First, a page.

Are Apple engineers willing to walk out amid encryption battle?

18 Mar 2016

The convoluted encryption battle between US authorities and Apple may take a surprising twist, with reports of potential staff walk-outs should iOS software be undermined by court order.

Yesterday, Electronic Frontier Foundation (EFF), Access Now and the American Civil Liberties Union wrote a joint statement on what they perceive to be “the fight of every person”, calling for support behind Apple’s encryption stance.

“This is a fight that implicates all technology users,” reads the statement, explaining that an FBI-ordered backdoor into iOS “will only assist” efforts by bad actors already present on the world stage.

“Once this has been created, malicious hackers will surely increase their attacks on the FBI and Apple, hoping to ferret out clues to this entrance route – and they may well succeed.”

However, far from the industrial and societal risk warned against, for Apple it could prove even more tangible a defeat should it lose its case with the US government.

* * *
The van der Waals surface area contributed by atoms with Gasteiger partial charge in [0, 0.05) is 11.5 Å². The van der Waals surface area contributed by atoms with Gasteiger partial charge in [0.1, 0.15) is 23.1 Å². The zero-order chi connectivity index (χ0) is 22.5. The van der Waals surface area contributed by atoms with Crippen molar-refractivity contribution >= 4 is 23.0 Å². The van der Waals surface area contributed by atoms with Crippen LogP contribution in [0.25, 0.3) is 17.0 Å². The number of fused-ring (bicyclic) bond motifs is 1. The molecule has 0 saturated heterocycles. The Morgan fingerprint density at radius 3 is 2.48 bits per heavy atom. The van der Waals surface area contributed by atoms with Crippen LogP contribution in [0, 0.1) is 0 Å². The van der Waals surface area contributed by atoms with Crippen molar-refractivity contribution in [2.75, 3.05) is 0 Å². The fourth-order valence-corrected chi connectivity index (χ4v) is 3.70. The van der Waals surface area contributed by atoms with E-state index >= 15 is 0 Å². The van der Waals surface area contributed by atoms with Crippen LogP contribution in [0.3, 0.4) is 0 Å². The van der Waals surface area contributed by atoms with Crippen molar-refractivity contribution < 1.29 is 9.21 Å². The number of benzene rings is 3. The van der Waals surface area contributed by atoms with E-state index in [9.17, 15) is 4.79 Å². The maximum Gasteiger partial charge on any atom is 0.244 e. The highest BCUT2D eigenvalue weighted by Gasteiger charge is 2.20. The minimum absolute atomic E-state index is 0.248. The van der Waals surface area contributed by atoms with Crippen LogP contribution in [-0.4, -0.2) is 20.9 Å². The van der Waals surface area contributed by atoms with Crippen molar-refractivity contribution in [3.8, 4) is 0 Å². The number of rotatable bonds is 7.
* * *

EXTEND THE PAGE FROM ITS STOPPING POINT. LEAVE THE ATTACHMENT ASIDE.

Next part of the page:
A report in the New York Times citing more than half a dozen current and former Apple employees claims some staff will be so dismayed at the idea of finding a way through the software they themselves created that a walk-out is on the cards.

“It’s an independent culture and a rebellious one,” said Jean-Louis Gassée, a venture capitalist who was once an engineering manager at Apple. “If the government tries to compel testimony or action from these engineers, good luck with that.”

Apple’s dispute surrounds a shooting in December, with the San Bernardino shooter’s phone currently encrypting what US law enforcement claim to be relevant information to the case.

The FBI wants legal powers to force Apple to bypass its encryption to allow access to the phone’s contents. However, a judge in a separate case has already noted how the US government has not demonstrated, or even stated, that it would be unable to access the iPhone by itself.

Main image via Ivyphotos/Shutterstock

Gordon Hunt was a journalist with Silicon Republic